Ski Guide 2009 | El Niño threatens, but slopes keeping cool

SNOWPACK: Long-term forecast not great for skiers, but it shouldn’t affect Winter Olympics

October 25, 2009 

Contrary to popular belief, El Niño is not Spanish for “bad ski season.”

“It just tips the probabilities that way,” said Brad Colman of the National Weather Service.

So, even though scientists are predicting an El Niño winter, ski resort staffs and 2010 Olympics planners aren’t panicking.

El Niño is a weather pattern created by the warming of tropical Pacific Ocean waters. Typically an El Niño winter means warmer and drier winters in the Northwest.

In 2004-05 there was so little snow, skier visits dropped from 1.9 million the previous year to less than 500,000 – the worst ski season on record. The El Niño of 2002-03 resulted in a drop from 2.2 million visits to 1.4 million.

“We aren’t getting nervous at all,” said Tiana Enger of Crystal Mountain. “We’ve seen that an El Niño isn’t always a bad thing.”

Enger is right. The 2006-07 El Niño couldn’t keep Crystal from opening two weeks early, and Whistler Blackcomb got 558 inches of snow, its second-snowiest season. During the 1998-99 El Niño winter, Mount Baker set a national record with 1,140 inches of snow.

What type of ski season this El Niño brings will likely be decided early in the next few months, Colman said.

“If it is a snowy, wet fall we can build up a good snowpack,” Colman said.

The warm weather brought by El Niño usually comes in January, February and March. A good snow base early would keep skiers and snowboarders on the slopes even if there’s a shortage of fresh powder.

NaTai Perdue isn’t worried about the forecast either.

Perdue is in charge of snowmaking at Whistler Blackcomb, where Olympic skiers will be racing for gold medals Feb. 12-28.

“The courses will be dialed without a doubt,” Perdue said. “We are tracking for normal.”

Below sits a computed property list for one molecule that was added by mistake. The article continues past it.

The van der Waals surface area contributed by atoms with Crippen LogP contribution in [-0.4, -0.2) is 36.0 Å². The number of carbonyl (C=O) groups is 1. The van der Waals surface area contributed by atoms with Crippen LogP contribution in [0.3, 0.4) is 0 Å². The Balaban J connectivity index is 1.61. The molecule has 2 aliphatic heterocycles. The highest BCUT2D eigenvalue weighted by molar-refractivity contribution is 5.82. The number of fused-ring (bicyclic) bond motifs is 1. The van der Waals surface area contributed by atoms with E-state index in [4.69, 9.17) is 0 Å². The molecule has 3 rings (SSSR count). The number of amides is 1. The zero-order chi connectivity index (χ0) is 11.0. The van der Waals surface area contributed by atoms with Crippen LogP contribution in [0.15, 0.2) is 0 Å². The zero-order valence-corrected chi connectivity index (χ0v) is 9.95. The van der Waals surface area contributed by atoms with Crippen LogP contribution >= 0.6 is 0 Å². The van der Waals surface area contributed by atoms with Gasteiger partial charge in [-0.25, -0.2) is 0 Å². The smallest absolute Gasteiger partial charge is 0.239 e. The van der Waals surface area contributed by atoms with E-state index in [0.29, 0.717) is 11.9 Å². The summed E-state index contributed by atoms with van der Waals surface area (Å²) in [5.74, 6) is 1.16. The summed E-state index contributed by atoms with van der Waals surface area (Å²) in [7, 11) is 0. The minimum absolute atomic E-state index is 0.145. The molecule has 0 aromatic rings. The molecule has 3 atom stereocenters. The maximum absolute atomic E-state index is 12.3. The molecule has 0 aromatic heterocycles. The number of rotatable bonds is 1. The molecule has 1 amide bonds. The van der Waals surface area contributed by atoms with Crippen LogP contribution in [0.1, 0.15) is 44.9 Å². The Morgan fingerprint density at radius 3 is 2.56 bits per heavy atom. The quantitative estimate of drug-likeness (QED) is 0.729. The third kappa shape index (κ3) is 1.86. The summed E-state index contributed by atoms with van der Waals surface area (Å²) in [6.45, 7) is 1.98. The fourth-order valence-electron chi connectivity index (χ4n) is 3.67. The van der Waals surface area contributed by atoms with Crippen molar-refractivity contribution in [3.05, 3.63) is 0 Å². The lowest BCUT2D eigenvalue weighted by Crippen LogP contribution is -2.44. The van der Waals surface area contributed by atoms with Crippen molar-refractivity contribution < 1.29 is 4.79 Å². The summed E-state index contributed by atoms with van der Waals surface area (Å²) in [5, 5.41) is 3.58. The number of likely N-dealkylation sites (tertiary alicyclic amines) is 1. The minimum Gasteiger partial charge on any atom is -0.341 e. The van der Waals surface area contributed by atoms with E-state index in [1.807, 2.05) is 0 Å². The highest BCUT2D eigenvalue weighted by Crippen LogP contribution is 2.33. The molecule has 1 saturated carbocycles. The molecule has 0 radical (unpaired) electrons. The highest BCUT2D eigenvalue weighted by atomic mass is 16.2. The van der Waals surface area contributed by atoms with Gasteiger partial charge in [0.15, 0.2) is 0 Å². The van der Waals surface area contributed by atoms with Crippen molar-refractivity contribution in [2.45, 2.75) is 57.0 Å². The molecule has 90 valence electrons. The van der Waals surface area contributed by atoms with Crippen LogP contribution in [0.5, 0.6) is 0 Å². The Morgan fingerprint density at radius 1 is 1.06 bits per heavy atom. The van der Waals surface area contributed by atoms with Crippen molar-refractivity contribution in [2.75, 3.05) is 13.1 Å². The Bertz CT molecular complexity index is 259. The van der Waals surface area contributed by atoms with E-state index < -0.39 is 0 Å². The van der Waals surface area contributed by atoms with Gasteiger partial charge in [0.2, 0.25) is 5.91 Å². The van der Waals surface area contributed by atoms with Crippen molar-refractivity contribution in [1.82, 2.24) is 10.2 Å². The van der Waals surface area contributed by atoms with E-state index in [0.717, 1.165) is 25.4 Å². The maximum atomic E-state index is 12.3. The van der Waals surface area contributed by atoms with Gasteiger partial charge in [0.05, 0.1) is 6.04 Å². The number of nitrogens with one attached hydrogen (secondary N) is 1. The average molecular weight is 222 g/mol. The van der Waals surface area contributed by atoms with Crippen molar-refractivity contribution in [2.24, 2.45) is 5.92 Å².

Skiers have been able to ski all the way from the summit to the village by Christmas every winter, Perdue said – even in the especially bad winter of 2004-05.

Whistler Blackcomb’s artillery includes 270 snowmaking guns and a 52 million-gallon reservoir. Whistler Mountain, where the Olympic races will be held, has a 20 million-gallon reservoir.

Whistler Blackcomb typically turns 130 to 180 million gallons of water into snow each season. That’s enough snow to blanket 650 to 900 acres with a foot of snow.

It would take 39 million gallons of water to cover the Olympic runs and training hills with man-made snow if the weather didn’t help.

However, Perdue said, there was already snow on the upper mountain in late September.

Whistler Blackcomb officials expect to have the Olympic runs open for the public to ski by the end of the year and will leave them open until Jan. 24 before they close for the Olympics.

Perdue said the racecourses need only about a foot of snow to make them race-ready. The snow is injected with water for racing. Snow on a normal recreational ski run is about 30 percent water, Perdue said. An injected race course is 70 percent water.

“It’s like skiing on an ice rink,” Perdue said.

Snowmaking was scheduled to start at Whistler Blackcomb on Oct. 12, Perdue said.

“Everything will be ready for the Olympics and regular recreational skiing,” Perdue said.

Craig Hill: 253-597-8742

craig.hill@thenewstribune.com

blog.thenewstribune.com/olympics

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